BENJAMIN IDE WHEELER (1854–1927)
Introduction To The Study Of The History Of Language (1891) with Strong, Herbert Augustus (1841–1918) & Logeman, Willem Sijbrand (????–????)
Contains terminology of various languages.
Contains Errata note.
"IN the following pages an attempt has been made to enable students to grasp the main points of the contents of one of the most important philological works which have been published during the last ten or twenty years Paul's 'Principien der Sprachgeschichte'.
With this object in view, that work has been here, with more or less freedom, as the subject seemed to demand, rewritten. Though a translation of Professor Paul's book has been published by one of the authors, it has been felt that the existence of that translation did not render a work like the present superfluous, nor should a student whose interest has been awakened by the reading of these pages consider he can dispense with studying what Paul has written in his great work." (Preface)
The Old World In The New (1898)
Dionysos And Immortality: The Greek Faith In Immortality As Affected By The Rise Of Individualism (1899)
Contains a restricted number of ancient greek terms.
"The broad range of topics touched upon in this lecture, ranging from the question of Indo-European origins of religion to the religious character of Plato's thought, increases its interest for the student, while at the same time it makes it perhaps more difficult for the ordinary reader to grasp the main thread of the argument. The student of Greek thought and the student of the history of religion will find in it much that is stimulating, and will be very grateful to Dr. Wheeler for giving not only the Greek doctrine of immortality, but also the outline of that religious belief in which this doctrine had its proper setting.
The main purpose of the book is to trace the rise of individualism during the period 750-600 B. C. in its influence on religious life and belief. With
the development of social and political individualism men came to desire individual immortality. From time immemorial certain cults among the common people had fostered the belief in a kinship between the human spirit and certain spirits of nature. The belief in a real kinship of man and god, and the practice of a real communion between the human spirit and a divine spirit in the life of nature-it was this for which the religion of Dionysos stood, and it was this belief and practice by which the Dionysos religion satisfied the new needs of the Greek people. Other students may differ from Dr. Wheeler as to the meaning of Iakchos in Eleusinian worship, as to the purely religious nature of Plato's thought, and, of course, as to the connection of the Greek gods with ancestor worship, but the central thought of the lecture can hardly be questioned by any earnest student of Greek life.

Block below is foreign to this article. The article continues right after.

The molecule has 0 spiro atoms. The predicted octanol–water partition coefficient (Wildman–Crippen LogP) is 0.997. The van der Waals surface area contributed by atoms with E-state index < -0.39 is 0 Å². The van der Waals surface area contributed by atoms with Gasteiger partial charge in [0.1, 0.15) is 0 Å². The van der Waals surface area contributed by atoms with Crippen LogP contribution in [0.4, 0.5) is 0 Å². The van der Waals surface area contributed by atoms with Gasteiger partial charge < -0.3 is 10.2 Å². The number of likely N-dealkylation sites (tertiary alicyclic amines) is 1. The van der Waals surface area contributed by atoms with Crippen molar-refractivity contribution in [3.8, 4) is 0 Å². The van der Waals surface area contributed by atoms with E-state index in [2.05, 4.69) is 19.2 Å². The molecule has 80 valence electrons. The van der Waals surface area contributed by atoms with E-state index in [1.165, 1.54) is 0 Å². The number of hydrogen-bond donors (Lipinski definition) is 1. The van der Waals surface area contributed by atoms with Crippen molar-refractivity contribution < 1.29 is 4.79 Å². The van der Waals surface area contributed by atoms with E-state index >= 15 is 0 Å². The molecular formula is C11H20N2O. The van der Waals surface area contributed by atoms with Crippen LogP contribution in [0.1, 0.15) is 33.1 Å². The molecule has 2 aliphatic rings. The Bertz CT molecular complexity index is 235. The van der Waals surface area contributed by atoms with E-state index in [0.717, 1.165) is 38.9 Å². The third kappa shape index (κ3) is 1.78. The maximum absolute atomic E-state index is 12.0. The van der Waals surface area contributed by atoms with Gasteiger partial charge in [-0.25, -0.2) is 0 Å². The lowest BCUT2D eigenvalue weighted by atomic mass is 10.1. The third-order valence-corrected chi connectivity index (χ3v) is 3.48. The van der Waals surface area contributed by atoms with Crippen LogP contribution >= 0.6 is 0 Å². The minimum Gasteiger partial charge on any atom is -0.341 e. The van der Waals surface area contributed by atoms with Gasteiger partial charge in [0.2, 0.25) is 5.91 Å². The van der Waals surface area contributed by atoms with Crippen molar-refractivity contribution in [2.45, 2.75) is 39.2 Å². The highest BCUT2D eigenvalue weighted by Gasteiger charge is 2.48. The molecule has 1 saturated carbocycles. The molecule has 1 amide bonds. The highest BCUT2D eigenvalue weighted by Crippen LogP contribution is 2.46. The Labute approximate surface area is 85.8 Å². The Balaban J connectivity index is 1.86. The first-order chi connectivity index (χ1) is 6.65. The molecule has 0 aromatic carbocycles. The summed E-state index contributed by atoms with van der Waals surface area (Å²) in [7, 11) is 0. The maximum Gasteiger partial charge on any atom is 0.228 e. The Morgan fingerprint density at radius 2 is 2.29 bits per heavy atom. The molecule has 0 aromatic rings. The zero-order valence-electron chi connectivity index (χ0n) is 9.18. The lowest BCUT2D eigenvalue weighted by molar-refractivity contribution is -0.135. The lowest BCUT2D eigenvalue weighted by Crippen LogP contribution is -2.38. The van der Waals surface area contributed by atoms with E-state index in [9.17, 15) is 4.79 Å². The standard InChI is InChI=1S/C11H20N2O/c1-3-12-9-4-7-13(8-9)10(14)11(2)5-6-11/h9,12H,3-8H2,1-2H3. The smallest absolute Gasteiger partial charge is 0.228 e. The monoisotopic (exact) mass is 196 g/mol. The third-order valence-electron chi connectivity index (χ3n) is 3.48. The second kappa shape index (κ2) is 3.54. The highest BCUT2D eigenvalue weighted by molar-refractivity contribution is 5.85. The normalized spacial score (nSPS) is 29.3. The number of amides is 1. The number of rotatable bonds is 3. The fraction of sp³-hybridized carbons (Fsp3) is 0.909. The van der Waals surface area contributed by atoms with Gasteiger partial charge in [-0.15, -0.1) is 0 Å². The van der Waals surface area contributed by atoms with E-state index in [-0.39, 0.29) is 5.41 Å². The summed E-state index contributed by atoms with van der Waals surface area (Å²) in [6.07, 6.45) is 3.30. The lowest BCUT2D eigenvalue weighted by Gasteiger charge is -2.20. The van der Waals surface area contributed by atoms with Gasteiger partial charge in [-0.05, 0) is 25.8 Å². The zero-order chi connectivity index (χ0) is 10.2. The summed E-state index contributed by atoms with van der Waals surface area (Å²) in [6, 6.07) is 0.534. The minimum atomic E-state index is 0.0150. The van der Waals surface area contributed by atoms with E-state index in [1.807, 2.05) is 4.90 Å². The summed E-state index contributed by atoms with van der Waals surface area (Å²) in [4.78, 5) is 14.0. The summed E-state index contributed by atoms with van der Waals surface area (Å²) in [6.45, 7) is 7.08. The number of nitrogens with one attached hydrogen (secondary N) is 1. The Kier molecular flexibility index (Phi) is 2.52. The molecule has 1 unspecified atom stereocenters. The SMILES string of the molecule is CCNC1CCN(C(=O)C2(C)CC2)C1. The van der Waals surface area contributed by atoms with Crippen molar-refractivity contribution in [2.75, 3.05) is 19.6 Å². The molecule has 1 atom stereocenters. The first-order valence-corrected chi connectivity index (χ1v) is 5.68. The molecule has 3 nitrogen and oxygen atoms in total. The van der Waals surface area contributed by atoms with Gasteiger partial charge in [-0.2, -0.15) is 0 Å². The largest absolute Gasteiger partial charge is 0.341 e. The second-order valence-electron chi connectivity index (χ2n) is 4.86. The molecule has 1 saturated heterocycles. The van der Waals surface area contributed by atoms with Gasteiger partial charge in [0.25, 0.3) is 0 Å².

As to the question of ancestor worship, one who agrees in the main with President Wheeler's position might raise the question whether "the great
gods, the 'nature gods', carried up with them from their origin the semblances of ancestor gods", or whether they acquired this character from
their position in the public worship of the Greek state. That they had this character cannot be questioned." (Arthur Fairbanks, The Philosophical Review, 05/1900)
Alexander The Great: The Merging Of East And West In Universal History (1900)
"NO single personality, excepting the carpenter's son of Nazareth, has done so much to make the world of civilisation we live in what it is as Alexander of Macedon. He levelled the terrace upon which European history built. Whatever lay within the range of his conquests contributed its part to form that Mediterranean civilisation which, under Rome's administration, became the basis of European life. What lay beyond was as if on another planet. Alexander checked his eastward march at the Sutlej, and India and China were left in a world of their own, with their own mechanisms for man and society, their own theories of God and the world. Alexander's world, to which we all belong, went on its own separate way until, in these latter days, a new greed of conquest, begotten of commercial ambition, promises at last to level the barriers which through the centuries have stood as monuments to the outmost stations of the Macedonian phalanx, and have divided the world of men in twain." (Preface)
The Whence And Whither Of The Modern Science Of Language (1905)
Suggest and discuss books to read (all languages welcome!)
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